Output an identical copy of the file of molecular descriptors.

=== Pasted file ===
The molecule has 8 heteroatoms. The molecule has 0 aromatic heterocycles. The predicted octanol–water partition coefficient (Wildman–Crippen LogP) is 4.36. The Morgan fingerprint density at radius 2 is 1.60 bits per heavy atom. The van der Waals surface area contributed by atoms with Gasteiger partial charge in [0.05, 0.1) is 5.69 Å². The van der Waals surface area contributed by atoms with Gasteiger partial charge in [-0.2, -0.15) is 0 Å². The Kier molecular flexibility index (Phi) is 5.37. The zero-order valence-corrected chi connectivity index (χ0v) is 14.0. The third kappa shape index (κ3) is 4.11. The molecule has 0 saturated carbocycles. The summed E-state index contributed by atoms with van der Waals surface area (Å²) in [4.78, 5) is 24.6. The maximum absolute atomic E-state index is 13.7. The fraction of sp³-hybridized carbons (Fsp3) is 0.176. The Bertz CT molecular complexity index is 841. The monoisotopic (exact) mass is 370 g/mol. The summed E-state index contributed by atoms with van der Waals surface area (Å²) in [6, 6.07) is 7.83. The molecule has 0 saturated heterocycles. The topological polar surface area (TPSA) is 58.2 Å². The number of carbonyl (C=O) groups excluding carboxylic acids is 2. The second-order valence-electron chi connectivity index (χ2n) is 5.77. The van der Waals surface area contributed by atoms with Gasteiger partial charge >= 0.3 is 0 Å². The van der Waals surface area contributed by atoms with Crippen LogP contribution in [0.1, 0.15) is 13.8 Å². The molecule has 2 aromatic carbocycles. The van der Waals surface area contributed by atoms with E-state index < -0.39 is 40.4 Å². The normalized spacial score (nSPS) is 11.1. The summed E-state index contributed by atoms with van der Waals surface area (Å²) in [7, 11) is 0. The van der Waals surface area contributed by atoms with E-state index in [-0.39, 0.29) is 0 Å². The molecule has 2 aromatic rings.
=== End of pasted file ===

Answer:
The molecule has 8 heteroatoms. The molecule has 0 aromatic heterocycles. The predicted octanol–water partition coefficient (Wildman–Crippen LogP) is 4.36. The Morgan fingerprint density at radius 2 is 1.60 bits per heavy atom. The van der Waals surface area contributed by atoms with Gasteiger partial charge in [0.05, 0.1) is 5.69 Å². The van der Waals surface area contributed by atoms with Gasteiger partial charge in [-0.2, -0.15) is 0 Å². The Kier molecular flexibility index (Phi) is 5.37. The zero-order valence-corrected chi connectivity index (χ0v) is 14.0. The third kappa shape index (κ3) is 4.11. The molecule has 0 saturated carbocycles. The summed E-state index contributed by atoms with van der Waals surface area (Å²) in [4.78, 5) is 24.6. The maximum absolute atomic E-state index is 13.7. The fraction of sp³-hybridized carbons (Fsp3) is 0.176. The Bertz CT molecular complexity index is 841. The monoisotopic (exact) mass is 370 g/mol. The summed E-state index contributed by atoms with van der Waals surface area (Å²) in [6, 6.07) is 7.83. The molecule has 0 saturated heterocycles. The topological polar surface area (TPSA) is 58.2 Å². The number of carbonyl (C=O) groups excluding carboxylic acids is 2. The second-order valence-electron chi connectivity index (χ2n) is 5.77. The van der Waals surface area contributed by atoms with Gasteiger partial charge >= 0.3 is 0 Å². The van der Waals surface area contributed by atoms with Crippen LogP contribution in [0.1, 0.15) is 13.8 Å². The molecule has 2 aromatic carbocycles. The van der Waals surface area contributed by atoms with E-state index < -0.39 is 40.4 Å². The normalized spacial score (nSPS) is 11.1. The summed E-state index contributed by atoms with van der Waals surface area (Å²) in [7, 11) is 0. The van der Waals surface area contributed by atoms with E-state index in [-0.39, 0.29) is 0 Å². The molecule has 2 aromatic rings.